If we want to assign a time equivalence, we need it calibrated to some standardized SNP acceptance criterion. Y-Full uses a period of 144 years per SNP, which is valid only for their SNP acceptance criterion. If we use Y-Full's numbers, this gives a total of 3 SNPs from L21 MRCA to DF21 MRCA, which corresponds to 144*3=432 years from L21 MRCA to DF21 MRCA. By Y-Full's reckoning, we maybe have 4 SNPs from DF21 to Rathlin1, although we can't be sure that's Alex's SNP acceptance standard (while excluding INDELs to get 4 instead of 5) gives the same answer as Y-Full's. So Y-Full's reckoning might give a different number. Assuming 4 is the number Y-Full would get, we would have 4*144=576 years from DF21 to Rathlin1.

Alex's reckoning gives a greater number of SNPs. But we don't have a rigorously calibrated time standard associated with his SNP acceptance criterion, as we have with Y-Full. So I don't think we can say with much confidence that each SNP in Alex's tree corresponds to a certain length of time.

The other thing to keep in mind is that there really is a pretty wide variation in the occurrence of SNPs. So when looking at only a single lineage, the actual time per SNP is likely to be considerably more or less than the 144 year average. For example, look at Y-Full's tree, and compare the dating of DF63 and A5846. Both are only 1 SNP below the L21 node, but they put DF63's MRCA estimate at 4500 ybp, concurrent with L21, and A5846's at 4200 ybp. Y-Full's actual calculated age for DF63 based on SNP count is 5211 ybp! But they fudged it to 4500 ybp in order to force consistency with L21's age!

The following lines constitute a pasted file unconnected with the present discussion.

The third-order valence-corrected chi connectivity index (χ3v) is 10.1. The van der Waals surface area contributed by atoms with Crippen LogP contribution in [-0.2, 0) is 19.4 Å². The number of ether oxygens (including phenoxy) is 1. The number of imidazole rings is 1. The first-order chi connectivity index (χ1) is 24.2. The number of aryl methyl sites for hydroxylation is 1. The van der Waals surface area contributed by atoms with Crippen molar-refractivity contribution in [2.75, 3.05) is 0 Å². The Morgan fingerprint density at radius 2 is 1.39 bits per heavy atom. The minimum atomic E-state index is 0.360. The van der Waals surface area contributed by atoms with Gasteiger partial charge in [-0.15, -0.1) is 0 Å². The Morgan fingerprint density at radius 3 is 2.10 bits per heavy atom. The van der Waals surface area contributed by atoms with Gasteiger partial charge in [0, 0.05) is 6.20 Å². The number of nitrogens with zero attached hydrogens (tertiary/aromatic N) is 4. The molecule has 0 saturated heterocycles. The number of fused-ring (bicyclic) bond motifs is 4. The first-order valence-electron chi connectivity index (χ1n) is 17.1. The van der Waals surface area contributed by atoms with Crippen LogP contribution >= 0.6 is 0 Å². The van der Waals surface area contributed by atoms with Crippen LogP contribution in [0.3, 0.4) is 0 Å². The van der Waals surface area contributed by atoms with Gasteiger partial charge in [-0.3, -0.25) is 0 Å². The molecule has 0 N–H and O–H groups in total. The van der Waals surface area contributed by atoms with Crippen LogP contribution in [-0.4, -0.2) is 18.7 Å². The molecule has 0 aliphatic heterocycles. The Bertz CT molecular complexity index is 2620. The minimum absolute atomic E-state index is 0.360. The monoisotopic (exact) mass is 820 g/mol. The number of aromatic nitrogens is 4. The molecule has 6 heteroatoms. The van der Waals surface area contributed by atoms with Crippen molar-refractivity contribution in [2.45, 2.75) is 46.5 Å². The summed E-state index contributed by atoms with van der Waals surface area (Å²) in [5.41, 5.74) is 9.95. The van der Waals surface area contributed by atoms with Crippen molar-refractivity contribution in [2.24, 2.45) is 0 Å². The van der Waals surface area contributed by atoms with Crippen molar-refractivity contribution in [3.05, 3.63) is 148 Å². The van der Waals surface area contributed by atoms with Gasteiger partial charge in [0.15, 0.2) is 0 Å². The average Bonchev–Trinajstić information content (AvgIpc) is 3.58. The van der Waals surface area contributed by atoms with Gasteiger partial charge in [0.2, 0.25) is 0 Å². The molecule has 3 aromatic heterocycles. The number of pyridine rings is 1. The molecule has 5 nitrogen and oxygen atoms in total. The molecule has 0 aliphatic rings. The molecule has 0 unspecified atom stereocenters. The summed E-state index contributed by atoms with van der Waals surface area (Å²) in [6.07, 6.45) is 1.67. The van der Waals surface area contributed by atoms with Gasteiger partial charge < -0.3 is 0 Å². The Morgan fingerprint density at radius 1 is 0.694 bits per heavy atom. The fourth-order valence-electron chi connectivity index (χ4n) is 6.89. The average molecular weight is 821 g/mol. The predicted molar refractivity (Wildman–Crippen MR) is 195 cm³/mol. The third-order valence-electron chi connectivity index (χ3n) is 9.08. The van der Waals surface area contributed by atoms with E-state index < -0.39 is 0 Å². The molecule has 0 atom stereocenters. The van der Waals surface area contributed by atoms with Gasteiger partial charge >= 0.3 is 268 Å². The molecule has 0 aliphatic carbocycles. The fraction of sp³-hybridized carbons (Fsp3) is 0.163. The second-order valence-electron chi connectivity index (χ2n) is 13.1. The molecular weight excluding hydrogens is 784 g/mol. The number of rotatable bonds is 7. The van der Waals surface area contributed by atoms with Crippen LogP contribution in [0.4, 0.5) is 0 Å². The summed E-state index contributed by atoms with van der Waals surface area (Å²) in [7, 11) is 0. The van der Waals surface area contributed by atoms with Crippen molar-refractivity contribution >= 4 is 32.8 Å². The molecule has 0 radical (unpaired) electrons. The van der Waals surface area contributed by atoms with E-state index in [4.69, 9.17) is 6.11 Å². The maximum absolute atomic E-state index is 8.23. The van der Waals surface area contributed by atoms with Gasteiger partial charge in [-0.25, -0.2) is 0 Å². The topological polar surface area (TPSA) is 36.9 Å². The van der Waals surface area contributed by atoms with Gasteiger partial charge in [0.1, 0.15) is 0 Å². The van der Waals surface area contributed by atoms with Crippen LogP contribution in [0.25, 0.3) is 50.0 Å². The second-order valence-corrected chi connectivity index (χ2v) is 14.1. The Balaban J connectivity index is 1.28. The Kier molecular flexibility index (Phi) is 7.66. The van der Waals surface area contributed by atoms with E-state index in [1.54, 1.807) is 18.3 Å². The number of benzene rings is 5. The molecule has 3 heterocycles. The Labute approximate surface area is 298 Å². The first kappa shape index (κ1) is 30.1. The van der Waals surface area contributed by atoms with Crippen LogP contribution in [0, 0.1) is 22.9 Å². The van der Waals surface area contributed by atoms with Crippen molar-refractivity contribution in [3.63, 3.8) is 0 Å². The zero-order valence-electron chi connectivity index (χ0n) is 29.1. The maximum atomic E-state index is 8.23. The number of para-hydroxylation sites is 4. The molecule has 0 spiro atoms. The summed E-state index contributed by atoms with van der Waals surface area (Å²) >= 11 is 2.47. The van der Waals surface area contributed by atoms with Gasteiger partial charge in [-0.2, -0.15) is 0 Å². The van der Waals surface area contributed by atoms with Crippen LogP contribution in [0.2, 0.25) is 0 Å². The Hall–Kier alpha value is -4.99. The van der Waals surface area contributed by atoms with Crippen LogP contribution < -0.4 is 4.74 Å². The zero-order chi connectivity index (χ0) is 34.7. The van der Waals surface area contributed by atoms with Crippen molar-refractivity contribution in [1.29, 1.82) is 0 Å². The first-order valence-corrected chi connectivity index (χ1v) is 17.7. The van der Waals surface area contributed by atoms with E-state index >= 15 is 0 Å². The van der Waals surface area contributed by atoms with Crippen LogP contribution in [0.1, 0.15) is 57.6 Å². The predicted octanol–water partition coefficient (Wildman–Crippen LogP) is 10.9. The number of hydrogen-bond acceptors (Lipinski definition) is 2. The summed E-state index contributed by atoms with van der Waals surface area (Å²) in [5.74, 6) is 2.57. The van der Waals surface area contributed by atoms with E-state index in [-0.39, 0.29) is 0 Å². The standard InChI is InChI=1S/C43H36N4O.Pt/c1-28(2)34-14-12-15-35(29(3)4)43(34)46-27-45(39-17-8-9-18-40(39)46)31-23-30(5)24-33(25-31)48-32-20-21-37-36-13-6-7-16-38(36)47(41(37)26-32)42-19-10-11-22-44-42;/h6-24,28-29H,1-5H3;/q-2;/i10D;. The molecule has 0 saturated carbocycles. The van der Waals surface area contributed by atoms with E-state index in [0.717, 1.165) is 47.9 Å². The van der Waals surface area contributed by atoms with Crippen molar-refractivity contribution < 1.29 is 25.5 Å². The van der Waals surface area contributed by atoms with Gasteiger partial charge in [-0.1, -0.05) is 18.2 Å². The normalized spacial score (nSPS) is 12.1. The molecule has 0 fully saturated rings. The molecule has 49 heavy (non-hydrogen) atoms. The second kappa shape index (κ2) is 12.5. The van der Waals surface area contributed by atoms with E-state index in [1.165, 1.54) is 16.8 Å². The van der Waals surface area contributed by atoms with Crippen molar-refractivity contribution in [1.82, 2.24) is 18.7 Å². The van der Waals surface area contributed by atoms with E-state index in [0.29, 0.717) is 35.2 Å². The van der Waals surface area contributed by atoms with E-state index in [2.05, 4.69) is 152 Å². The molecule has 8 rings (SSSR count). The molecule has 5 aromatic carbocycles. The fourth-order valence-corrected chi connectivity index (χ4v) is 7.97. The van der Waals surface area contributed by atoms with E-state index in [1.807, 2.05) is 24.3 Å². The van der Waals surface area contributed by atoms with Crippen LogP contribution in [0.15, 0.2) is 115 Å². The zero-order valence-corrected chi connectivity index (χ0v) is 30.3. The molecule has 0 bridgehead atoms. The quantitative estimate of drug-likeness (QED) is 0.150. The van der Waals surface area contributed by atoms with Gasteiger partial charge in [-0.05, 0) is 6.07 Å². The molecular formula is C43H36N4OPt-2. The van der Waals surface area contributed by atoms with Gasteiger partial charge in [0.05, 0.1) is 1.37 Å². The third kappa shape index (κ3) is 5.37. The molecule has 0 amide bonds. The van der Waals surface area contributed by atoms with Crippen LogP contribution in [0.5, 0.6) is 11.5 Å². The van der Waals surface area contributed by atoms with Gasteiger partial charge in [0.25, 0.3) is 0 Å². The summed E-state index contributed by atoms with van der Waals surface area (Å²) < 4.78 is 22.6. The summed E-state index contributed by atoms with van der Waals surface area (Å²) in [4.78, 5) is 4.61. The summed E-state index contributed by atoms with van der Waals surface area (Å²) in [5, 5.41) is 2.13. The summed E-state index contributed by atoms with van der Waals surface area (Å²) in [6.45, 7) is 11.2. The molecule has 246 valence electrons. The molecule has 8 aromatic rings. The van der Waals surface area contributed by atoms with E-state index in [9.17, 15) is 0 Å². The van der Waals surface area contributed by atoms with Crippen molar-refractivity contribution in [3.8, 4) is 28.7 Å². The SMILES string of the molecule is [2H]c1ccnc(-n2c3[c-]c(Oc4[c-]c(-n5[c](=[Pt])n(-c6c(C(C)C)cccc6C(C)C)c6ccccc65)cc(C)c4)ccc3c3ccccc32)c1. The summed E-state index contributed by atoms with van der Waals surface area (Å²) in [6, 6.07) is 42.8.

There's a really good chance that the actual time between the L21 and DF21 nodes is either much more or much less than 432 years. Likewise for the time between DF21 and Rathlin1. So, supposing the L21 MRCA appeared on the Isles requires the time to be on the shorter side of the average, but not by a great deal, and is very much within a standard deviation of the variation seen in SNP timing.

alan
01-15-2016, 02:27 AM
3 SNPs from L21 to DF21 and 4 SNPs from DF21 to a 4000 year old guy in Rathlin would (if SNP gathered at an average rate) mean at the 144 year rate that DF21 would datesto 2576BC and L21 to jusy before 3000BC but with with a very wide possibility of error of several centuries.